Introducing Food to Babies

Introducing food to baby should be done gradually so as to identify foods that baby does not tolerate, and to minimize triggering allergic responses.

Below is a guide to proper introduction of foods at each stage that will also help baby develop a palate for nutritious food. In addition it will reduce the incidence of allergies and digestive problems.

When to Introduce New Foods to a Baby
Birth to Six Months Baby’s food should be breast milk exclusively.

Six to twelve months: overview
Although foods are commonly introduced at 6 months, it is not necessary to do so. In fact, many babies will either reject or have difficulty with solids until closer to nine months.Breast milk can easily provide all of baby’s nutritional needs until a year or so of age.By 9 months, most babies will be quite ready and eager to eat solids. Breastfeeding should be continued for as long as possible and desired by mother and baby.If you wait until 9 months or longer to introduce solids, we still suggest you follow the the same schedule in the chart below, with the same time intervals.
At about 6 months: The focus is on introducing to baby low allergy and easy to digest foods.

Cook and prepare your own baby food. This is far better than buying the vastly inferior stuff they sell on the store shelves.

Start with 1 or 2 tablespoons of vegetables daily, fresh, ideally seasonal, and organic.  Steam or bake.

Wait a day or two before introducing another so you have a chance to observe if each food is tolerated. This is how to test for food allergies and sensitivities in babies.

See our page on how to freeze your own baby food.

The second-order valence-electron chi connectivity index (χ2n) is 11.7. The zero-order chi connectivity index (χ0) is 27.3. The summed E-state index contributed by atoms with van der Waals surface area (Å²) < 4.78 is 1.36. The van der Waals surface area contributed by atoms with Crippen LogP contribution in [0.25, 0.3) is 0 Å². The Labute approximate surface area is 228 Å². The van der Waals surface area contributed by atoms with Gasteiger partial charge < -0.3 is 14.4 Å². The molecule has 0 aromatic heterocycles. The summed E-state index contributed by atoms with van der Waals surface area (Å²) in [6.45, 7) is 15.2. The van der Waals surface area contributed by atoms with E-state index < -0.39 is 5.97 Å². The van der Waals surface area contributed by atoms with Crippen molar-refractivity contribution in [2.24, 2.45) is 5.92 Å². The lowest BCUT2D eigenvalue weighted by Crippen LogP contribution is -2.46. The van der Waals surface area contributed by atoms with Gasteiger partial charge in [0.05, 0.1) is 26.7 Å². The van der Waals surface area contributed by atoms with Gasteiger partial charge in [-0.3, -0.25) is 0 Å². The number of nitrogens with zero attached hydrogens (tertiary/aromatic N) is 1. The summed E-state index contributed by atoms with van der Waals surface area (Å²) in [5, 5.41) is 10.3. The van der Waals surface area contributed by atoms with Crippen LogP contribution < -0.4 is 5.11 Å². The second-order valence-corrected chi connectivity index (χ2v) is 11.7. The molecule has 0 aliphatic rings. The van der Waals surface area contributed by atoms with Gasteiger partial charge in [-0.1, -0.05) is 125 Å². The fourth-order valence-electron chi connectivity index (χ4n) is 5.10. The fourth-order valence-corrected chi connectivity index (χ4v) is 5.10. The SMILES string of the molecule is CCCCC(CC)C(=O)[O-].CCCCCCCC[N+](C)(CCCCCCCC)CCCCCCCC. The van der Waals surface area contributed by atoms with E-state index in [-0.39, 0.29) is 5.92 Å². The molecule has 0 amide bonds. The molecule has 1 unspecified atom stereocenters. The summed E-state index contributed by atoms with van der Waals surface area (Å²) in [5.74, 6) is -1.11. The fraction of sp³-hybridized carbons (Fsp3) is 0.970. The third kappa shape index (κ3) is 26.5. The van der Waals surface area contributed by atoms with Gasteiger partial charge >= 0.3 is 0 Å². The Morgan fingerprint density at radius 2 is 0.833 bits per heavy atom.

At about 7 months: Start with fruit, any fruit, fresh, ideally seasonal, and organic.  Soft stone fruits cut up small (peaches, apricots) are a good place to start.  Harder fruits may be stewed.

It isn’t time to introduce fruit until vegetables are established.  You don’t want baby to develop a taste for super sweet fruit like banana before developing an interest in kale.

At about 8-9 months: Introduce non-gluten grains including quinoa, millet, GF oats and buckwheat.  Be wary of rice due to its contamination with poisonous arsenic and lead from pesticide runoff.  (ConsumerReports.com.)

Soak overnight in water before cooking to improve digestibility. Adding extra water and cooking for longer periods will further improve the digestibility of grains.

At about 9-12 months: Introduce protein sources like beans and lentils, soaked overnight before cooking (discard soaking water and add fresh water to cook.)

Freshly made fruit and green smoothies in small quantities are a wonderfully nutritious and tasty addition to baby’s diet..

Non-dairy and gluten free milks such as hemp or oat.

Healthy oils such as coconut, olive.

Fresh ground seeds such as pumpkin, sunflower.

At about 12-18 months: Focus on feeding baby higher protein and calorie foods. Turkey, lamb, chicken, fish, eggs. All organic, free range, grass fed. Meats are best slow cooked in soups and stews.

Nuts and nut butters
Grinding your own nut butter is easy with a VitaMix or a BlendTec blender, and the quality and freshness is far superior to commercial nut butters.

The best nut butter is made from whole,  nuts that are first soaked, then crisped at a temperature around 120 degrees or using a food dehydrator. Soaking and crisping (instead of roasting) aids in digestion and makes the nutrition more available.

2 – 3 years Introduce allergenic foods one at a time and watch for a reaction. If a reaction occurs, remove the food and wait for another month before trying again.

Allergenic foods are:

  • Gluten foods (wheat, barley, rye)
  • Cow’s milk and other dairy products.
  • Peanuts and peanut butter.
  • Corn, soy,
  • Clams and other shellfish

 

Although we mention the above allergenic foods to be tried at 2 years of age of age or so, please do NOT make foods such as dairy, soy, corn or gluten a regular part of your child’s diet. There are many health risks of these foods that are beyond the scope of this document, but keep in mind that modern agribusiness and genetic engineering (i.e. GMO) have changed the quality and DNA of these foods. They aren’t the good foods they were fifty years ago.

Baby first foods must be chosen not only for what to include but also for what to avoid. This page gives guidelines for evaluating any baby food.